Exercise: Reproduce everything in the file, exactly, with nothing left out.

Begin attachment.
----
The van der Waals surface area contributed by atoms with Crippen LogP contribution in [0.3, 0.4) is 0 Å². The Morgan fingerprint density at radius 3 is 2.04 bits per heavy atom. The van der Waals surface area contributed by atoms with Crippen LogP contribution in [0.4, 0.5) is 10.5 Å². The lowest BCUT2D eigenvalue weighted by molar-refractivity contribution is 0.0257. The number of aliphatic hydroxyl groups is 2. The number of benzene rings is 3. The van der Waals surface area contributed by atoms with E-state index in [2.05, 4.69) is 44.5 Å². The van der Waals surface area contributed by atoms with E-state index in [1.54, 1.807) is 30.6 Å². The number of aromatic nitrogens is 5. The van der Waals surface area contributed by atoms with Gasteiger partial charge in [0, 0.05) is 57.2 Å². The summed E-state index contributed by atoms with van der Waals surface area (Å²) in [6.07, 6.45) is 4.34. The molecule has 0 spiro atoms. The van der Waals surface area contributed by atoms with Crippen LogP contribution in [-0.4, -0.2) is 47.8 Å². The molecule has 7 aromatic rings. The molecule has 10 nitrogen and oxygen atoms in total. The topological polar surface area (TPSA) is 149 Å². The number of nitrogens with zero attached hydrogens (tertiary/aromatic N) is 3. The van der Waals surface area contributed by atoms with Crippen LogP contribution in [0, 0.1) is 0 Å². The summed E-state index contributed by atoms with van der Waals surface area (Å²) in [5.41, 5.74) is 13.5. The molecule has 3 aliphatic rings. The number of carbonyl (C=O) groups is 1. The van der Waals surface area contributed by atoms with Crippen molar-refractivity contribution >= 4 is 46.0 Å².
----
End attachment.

The van der Waals surface area contributed by atoms with Crippen LogP contribution in [0.3, 0.4) is 0 Å². The Morgan fingerprint density at radius 3 is 2.04 bits per heavy atom. The van der Waals surface area contributed by atoms with Crippen LogP contribution in [0.4, 0.5) is 10.5 Å². The lowest BCUT2D eigenvalue weighted by molar-refractivity contribution is 0.0257. The number of aliphatic hydroxyl groups is 2. The number of benzene rings is 3. The van der Waals surface area contributed by atoms with E-state index in [2.05, 4.69) is 44.5 Å². The van der Waals surface area contributed by atoms with E-state index in [1.54, 1.807) is 30.6 Å². The number of aromatic nitrogens is 5. The van der Waals surface area contributed by atoms with Gasteiger partial charge in [0, 0.05) is 57.2 Å². The summed E-state index contributed by atoms with van der Waals surface area (Å²) in [6.07, 6.45) is 4.34. The molecule has 0 spiro atoms. The van der Waals surface area contributed by atoms with Crippen LogP contribution in [-0.4, -0.2) is 47.8 Å². The molecule has 7 aromatic rings. The molecule has 10 nitrogen and oxygen atoms in total. The topological polar surface area (TPSA) is 149 Å². The number of nitrogens with zero attached hydrogens (tertiary/aromatic N) is 3. The van der Waals surface area contributed by atoms with Crippen LogP contribution in [0, 0.1) is 0 Å². The summed E-state index contributed by atoms with van der Waals surface area (Å²) in [5.41, 5.74) is 13.5. The molecule has 3 aliphatic rings. The number of carbonyl (C=O) groups is 1. The van der Waals surface area contributed by atoms with Crippen molar-refractivity contribution >= 4 is 46.0 Å².